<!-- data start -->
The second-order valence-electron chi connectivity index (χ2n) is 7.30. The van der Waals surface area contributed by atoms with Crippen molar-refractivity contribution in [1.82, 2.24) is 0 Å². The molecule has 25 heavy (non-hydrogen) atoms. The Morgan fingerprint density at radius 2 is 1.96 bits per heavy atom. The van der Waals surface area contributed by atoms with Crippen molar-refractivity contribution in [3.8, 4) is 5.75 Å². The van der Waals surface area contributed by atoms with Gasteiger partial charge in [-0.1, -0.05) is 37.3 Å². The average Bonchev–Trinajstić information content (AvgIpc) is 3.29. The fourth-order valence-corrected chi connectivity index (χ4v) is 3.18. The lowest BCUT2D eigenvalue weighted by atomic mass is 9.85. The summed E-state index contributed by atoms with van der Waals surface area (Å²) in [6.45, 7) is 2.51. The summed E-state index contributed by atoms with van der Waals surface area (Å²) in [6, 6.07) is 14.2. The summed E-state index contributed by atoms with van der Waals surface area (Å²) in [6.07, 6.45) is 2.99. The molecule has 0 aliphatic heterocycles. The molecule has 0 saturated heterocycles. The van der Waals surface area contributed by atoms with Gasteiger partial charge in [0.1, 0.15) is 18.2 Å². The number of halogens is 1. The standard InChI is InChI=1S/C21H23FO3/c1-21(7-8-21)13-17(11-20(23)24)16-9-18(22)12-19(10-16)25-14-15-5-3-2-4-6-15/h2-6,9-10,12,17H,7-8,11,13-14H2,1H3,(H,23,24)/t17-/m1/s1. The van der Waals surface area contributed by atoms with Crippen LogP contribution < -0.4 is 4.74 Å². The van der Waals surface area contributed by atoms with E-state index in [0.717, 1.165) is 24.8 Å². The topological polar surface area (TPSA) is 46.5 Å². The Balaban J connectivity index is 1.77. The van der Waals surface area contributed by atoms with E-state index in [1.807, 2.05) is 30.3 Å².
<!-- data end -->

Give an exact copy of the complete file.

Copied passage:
The second-order valence-electron chi connectivity index (χ2n) is 7.30. The van der Waals surface area contributed by atoms with Crippen molar-refractivity contribution in [1.82, 2.24) is 0 Å². The molecule has 25 heavy (non-hydrogen) atoms. The Morgan fingerprint density at radius 2 is 1.96 bits per heavy atom. The van der Waals surface area contributed by atoms with Crippen molar-refractivity contribution in [3.8, 4) is 5.75 Å². The van der Waals surface area contributed by atoms with Gasteiger partial charge in [-0.1, -0.05) is 37.3 Å². The average Bonchev–Trinajstić information content (AvgIpc) is 3.29. The fourth-order valence-corrected chi connectivity index (χ4v) is 3.18. The lowest BCUT2D eigenvalue weighted by atomic mass is 9.85. The summed E-state index contributed by atoms with van der Waals surface area (Å²) in [6.45, 7) is 2.51. The summed E-state index contributed by atoms with van der Waals surface area (Å²) in [6, 6.07) is 14.2. The summed E-state index contributed by atoms with van der Waals surface area (Å²) in [6.07, 6.45) is 2.99. The molecule has 0 aliphatic heterocycles. The molecule has 0 saturated heterocycles. The van der Waals surface area contributed by atoms with Gasteiger partial charge in [0.1, 0.15) is 18.2 Å². The number of halogens is 1. The standard InChI is InChI=1S/C21H23FO3/c1-21(7-8-21)13-17(11-20(23)24)16-9-18(22)12-19(10-16)25-14-15-5-3-2-4-6-15/h2-6,9-10,12,17H,7-8,11,13-14H2,1H3,(H,23,24)/t17-/m1/s1. The van der Waals surface area contributed by atoms with Crippen LogP contribution < -0.4 is 4.74 Å². The van der Waals surface area contributed by atoms with E-state index in [0.717, 1.165) is 24.8 Å². The topological polar surface area (TPSA) is 46.5 Å². The Balaban J connectivity index is 1.77. The van der Waals surface area contributed by atoms with E-state index in [1.807, 2.05) is 30.3 Å².